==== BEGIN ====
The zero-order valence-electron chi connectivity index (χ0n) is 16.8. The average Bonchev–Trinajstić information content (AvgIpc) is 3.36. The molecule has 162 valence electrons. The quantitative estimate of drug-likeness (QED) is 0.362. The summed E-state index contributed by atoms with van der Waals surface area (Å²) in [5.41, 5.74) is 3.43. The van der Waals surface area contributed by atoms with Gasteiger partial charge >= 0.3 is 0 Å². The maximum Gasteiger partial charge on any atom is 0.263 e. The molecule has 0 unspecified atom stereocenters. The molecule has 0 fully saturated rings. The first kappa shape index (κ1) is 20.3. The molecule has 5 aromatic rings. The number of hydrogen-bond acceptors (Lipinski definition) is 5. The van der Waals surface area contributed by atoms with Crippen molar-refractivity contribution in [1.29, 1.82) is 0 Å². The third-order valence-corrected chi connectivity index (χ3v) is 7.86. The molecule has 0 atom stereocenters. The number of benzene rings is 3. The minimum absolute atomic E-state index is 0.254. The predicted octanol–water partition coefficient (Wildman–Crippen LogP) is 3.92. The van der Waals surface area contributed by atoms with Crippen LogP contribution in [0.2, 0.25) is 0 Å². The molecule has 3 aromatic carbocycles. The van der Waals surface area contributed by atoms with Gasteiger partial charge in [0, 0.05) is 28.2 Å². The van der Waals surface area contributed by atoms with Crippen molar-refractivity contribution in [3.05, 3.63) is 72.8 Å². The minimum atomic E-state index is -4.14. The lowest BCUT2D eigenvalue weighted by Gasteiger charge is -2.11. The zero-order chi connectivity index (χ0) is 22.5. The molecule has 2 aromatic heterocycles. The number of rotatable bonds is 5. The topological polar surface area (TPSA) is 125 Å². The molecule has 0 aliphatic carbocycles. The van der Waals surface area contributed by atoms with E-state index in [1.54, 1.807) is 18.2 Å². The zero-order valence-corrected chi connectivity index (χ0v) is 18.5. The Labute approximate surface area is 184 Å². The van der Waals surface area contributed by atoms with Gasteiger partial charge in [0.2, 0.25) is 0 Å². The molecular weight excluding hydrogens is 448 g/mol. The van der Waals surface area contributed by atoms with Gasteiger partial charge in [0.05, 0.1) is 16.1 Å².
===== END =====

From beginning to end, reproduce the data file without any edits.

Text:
The zero-order valence-electron chi connectivity index (χ0n) is 16.8. The average Bonchev–Trinajstić information content (AvgIpc) is 3.36. The molecule has 162 valence electrons. The quantitative estimate of drug-likeness (QED) is 0.362. The summed E-state index contributed by atoms with van der Waals surface area (Å²) in [5.41, 5.74) is 3.43. The van der Waals surface area contributed by atoms with Gasteiger partial charge >= 0.3 is 0 Å². The maximum Gasteiger partial charge on any atom is 0.263 e. The molecule has 0 unspecified atom stereocenters. The molecule has 0 fully saturated rings. The first kappa shape index (κ1) is 20.3. The molecule has 5 aromatic rings. The number of hydrogen-bond acceptors (Lipinski definition) is 5. The van der Waals surface area contributed by atoms with Crippen molar-refractivity contribution in [1.29, 1.82) is 0 Å². The third-order valence-corrected chi connectivity index (χ3v) is 7.86. The molecule has 0 atom stereocenters. The number of benzene rings is 3. The minimum absolute atomic E-state index is 0.254. The predicted octanol–water partition coefficient (Wildman–Crippen LogP) is 3.92. The van der Waals surface area contributed by atoms with Crippen LogP contribution in [0.2, 0.25) is 0 Å². The molecule has 3 aromatic carbocycles. The van der Waals surface area contributed by atoms with Gasteiger partial charge in [0, 0.05) is 28.2 Å². The van der Waals surface area contributed by atoms with Crippen molar-refractivity contribution in [3.05, 3.63) is 72.8 Å². The minimum atomic E-state index is -4.14. The lowest BCUT2D eigenvalue weighted by Gasteiger charge is -2.11. The zero-order chi connectivity index (χ0) is 22.5. The molecule has 2 aromatic heterocycles. The number of rotatable bonds is 5. The topological polar surface area (TPSA) is 125 Å². The molecule has 0 aliphatic carbocycles. The van der Waals surface area contributed by atoms with E-state index in [1.54, 1.807) is 18.2 Å². The zero-order valence-corrected chi connectivity index (χ0v) is 18.5. The Labute approximate surface area is 184 Å². The van der Waals surface area contributed by atoms with Gasteiger partial charge in [0.2, 0.25) is 0 Å². The molecular weight excluding hydrogens is 448 g/mol. The van der Waals surface area contributed by atoms with Gasteiger partial charge in [0.05, 0.1) is 16.1 Å².